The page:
These words were certainly not spoken. They came back to me from the mists of half a century ago, and were the echo of my thoughts. Master Felix and I were sitting in the library. He was studying his geography lesson, and I was reading about the pioneers who established a ” Nieuw Haarlem ” on the flats of Manhattan. There may have been an unseen connection between these two facts, but I maintain that no sound was audible. The echoed question and answer brought before me a little urchin in round-about and trousers, with a ruffle around his neck, standing with his class in a room which occupied the entire front of the second story in a little brick house on Franklin Street. Desks for a score of boys were strung closely together against the front and sides of the room. At the rear was a mahogany table, behind which sat the teacher in his arm-chair. On the table were books, bunches of quill-pens, and sand-boxes–for the steel-pen was an object of prejudice and blotting-paper was unknown-together with forfeited apples, cakes, fly-boxes constructed of paper, balls, and marbles, and certain flat rulers and rounded rattans, which were used interchangeably, according as discipline was administered to the palm of the hand or other more robust portions of the juvenile anatomy. In those days there was no revised version of the Scriptures, and our teacher, who was a son of the granite hills of New Hampshire, and likewise superintendent of the Sunday-school attached to the Presbyterian Church on Murray Street, was a devout believer in King Solomon’s advice about sparing the rod and spoiling the child.
It is a pleasure to note the love for their city which lies in the hearts of the old sons of New York, and which seems not only to survive many other emotions, but to grow deeper with advancing years. More letters with a word of sympathy in his pursuits have come to Felix Oldboy than he has had time to ac-knowledge, and most grateful among these have been kindly messages from some of my old school-fellows. The latest of these came from the Union Club, written by a gentleman of scholarly tastes and civic eminence, whom every New Yorker would recognize were I to write his name, in which he says : “I entered the school of J. J. Greenough, as a student, in May, 1839, more than fifty years ago, then at No. 399 Greenwich Street, near Jay, on the east side of the street, and remained three years, when I entered the university grammar-school. In May, 1840, Mr. Greenough re-moved his school to No. 18 Walker Street, and the next year to Franklin Street. Of those who were students at the school during my term I know of only three living : George C. Wetmore, Theodore Wet-more, and George De Forest Lord. I have many pleasant recollections of those school-days, it being the first boys’ school that I attended. I saw much of Mr. Greenough after I left his school; he always felt very kindly towards me, and on my departure presented me with a recommendation to a new school, handsomely engrossed, which I have preserved. He also gave me his portrait in oil, taken many years be-fore, which I now have. This I looked at this morning to refresh my memory of the old days.” It is a pleasure to read such a letter. As I hold it in my hand and look back to the past, the rod of which I stood in awe changes into an olive-branch in the hand of my ancient teacher, and his shade smiles as pleasantly upon me as if I had never gleefully plotted his discomfiture.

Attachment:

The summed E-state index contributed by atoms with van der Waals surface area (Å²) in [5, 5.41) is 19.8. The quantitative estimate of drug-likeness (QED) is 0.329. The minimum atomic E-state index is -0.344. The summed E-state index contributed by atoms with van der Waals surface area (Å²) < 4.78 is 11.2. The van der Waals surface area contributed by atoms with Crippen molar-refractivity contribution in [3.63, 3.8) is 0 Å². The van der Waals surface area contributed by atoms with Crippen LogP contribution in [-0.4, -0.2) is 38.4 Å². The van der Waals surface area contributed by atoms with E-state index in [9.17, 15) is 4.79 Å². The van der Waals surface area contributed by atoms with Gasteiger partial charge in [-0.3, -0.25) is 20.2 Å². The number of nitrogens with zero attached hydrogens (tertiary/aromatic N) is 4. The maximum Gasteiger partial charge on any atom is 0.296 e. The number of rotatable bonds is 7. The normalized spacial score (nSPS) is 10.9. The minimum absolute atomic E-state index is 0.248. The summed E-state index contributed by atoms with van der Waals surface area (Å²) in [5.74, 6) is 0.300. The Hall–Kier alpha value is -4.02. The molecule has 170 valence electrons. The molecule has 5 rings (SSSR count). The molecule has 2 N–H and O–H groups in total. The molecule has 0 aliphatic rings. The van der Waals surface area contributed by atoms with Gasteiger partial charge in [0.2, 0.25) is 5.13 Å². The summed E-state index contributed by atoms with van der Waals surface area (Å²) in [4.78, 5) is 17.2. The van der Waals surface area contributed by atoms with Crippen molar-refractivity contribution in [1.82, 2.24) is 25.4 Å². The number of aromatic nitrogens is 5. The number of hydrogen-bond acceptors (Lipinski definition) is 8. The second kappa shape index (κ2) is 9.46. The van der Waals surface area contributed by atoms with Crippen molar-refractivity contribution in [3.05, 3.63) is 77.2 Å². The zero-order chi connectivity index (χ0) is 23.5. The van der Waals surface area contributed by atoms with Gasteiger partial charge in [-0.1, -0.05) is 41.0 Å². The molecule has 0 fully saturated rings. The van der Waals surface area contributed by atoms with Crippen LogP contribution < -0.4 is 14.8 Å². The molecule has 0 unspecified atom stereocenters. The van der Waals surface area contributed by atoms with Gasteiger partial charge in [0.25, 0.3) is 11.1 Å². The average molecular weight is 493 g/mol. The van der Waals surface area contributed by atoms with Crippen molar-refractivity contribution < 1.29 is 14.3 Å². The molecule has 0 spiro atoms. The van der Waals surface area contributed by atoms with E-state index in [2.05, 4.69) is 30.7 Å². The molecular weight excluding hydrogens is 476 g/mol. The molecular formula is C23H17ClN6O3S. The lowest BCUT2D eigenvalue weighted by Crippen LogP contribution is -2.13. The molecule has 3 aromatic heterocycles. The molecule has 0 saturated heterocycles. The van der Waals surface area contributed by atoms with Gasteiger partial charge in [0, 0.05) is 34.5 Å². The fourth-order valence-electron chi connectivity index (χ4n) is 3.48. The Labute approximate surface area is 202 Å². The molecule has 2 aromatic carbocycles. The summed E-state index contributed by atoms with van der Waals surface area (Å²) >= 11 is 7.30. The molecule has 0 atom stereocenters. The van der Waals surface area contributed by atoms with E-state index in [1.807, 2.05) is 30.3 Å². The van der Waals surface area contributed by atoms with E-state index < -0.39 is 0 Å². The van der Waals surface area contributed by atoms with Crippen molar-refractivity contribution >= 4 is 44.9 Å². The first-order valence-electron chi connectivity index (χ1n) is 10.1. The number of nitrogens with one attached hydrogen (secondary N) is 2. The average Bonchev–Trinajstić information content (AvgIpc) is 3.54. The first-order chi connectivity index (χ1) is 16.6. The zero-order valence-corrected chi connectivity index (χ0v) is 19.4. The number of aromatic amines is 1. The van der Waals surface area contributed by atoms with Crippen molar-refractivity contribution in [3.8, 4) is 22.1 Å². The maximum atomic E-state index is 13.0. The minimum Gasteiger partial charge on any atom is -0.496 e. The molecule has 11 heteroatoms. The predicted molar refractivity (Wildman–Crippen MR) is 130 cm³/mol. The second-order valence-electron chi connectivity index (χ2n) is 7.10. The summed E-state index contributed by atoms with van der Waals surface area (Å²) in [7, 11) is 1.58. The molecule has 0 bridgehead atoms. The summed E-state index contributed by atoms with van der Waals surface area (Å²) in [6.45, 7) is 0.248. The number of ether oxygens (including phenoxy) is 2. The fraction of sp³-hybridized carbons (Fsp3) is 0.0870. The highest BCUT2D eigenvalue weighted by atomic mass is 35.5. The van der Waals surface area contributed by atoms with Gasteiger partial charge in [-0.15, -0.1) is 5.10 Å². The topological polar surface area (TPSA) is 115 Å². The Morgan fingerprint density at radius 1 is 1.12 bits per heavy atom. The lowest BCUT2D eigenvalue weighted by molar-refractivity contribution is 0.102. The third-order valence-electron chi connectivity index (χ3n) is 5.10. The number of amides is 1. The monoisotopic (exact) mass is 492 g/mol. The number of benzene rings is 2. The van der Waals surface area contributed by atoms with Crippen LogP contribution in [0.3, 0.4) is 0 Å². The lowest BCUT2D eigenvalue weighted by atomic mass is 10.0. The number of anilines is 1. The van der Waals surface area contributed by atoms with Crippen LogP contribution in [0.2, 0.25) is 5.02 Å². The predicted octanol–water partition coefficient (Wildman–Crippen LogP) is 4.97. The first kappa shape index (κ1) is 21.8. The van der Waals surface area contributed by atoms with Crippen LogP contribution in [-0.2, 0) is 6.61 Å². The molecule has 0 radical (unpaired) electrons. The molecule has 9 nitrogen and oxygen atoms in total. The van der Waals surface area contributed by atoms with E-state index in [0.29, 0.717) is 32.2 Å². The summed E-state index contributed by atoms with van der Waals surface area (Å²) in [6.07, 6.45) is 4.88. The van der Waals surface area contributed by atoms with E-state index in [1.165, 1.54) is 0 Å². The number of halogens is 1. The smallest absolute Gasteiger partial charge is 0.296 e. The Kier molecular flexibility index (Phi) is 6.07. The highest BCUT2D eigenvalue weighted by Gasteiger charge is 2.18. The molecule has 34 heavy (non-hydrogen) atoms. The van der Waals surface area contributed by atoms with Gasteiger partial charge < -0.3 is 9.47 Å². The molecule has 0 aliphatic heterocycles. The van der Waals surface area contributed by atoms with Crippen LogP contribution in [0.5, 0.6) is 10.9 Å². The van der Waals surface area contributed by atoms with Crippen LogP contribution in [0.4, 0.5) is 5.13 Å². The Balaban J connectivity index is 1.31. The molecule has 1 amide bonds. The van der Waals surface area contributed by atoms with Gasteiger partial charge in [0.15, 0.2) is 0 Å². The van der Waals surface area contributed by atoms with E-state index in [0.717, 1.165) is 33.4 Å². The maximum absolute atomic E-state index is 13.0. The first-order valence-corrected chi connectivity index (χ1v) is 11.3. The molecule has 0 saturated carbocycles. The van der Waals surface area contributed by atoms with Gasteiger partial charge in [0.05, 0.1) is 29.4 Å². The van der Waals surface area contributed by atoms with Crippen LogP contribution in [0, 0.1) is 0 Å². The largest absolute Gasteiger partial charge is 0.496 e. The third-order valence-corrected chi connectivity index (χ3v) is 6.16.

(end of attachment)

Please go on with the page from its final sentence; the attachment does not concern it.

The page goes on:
But, with the garrulousness of a seventeenth- century preacher, whom I shall presently have need to quote, I am wandering from my text. Harlem was always to me, in my younger days, the land of delightful mystery, the ultima thule of the Island of Manhattan, a region of hill-side and forest, of rocky de-files and marshy meadows, of brooks, in whose head waters the sunfish and perch abounded and at whose mouths the succulent flounder could be caught, of pleasant shade under the cotton-wood, oak, and tulip trees, of buttercups, daisies, and gentians, of farm and village life as contrasted with city roar and rumble. A picnic in this region was the acme of school-boy pleasure, especially if it included a trip on the rail-road, which slowly crept through the deep passes cut through the rocks at Yorkville, stopping at Harsen’s cross-road and at the middle road to drop its passengers, and landing, finally, after what seemed a long ride, at lonely Harlem. The nineteenth century has not gone out without witnessing vestibule trains, with modern hotel accommodations on wheels; but this luxury of travel will never bring me the same amount of pleasure that I used to extract from the barracks on wheels of forty years ago, the horse-hair seats, narrow windows with small panes of glass, and flat, unventilated roofs. Uncomfortable though they were, they were to me as the enchanted carpet of the Arabian Nights, and no similar amount of enjoyment could be purchased elsewhere for a shilling.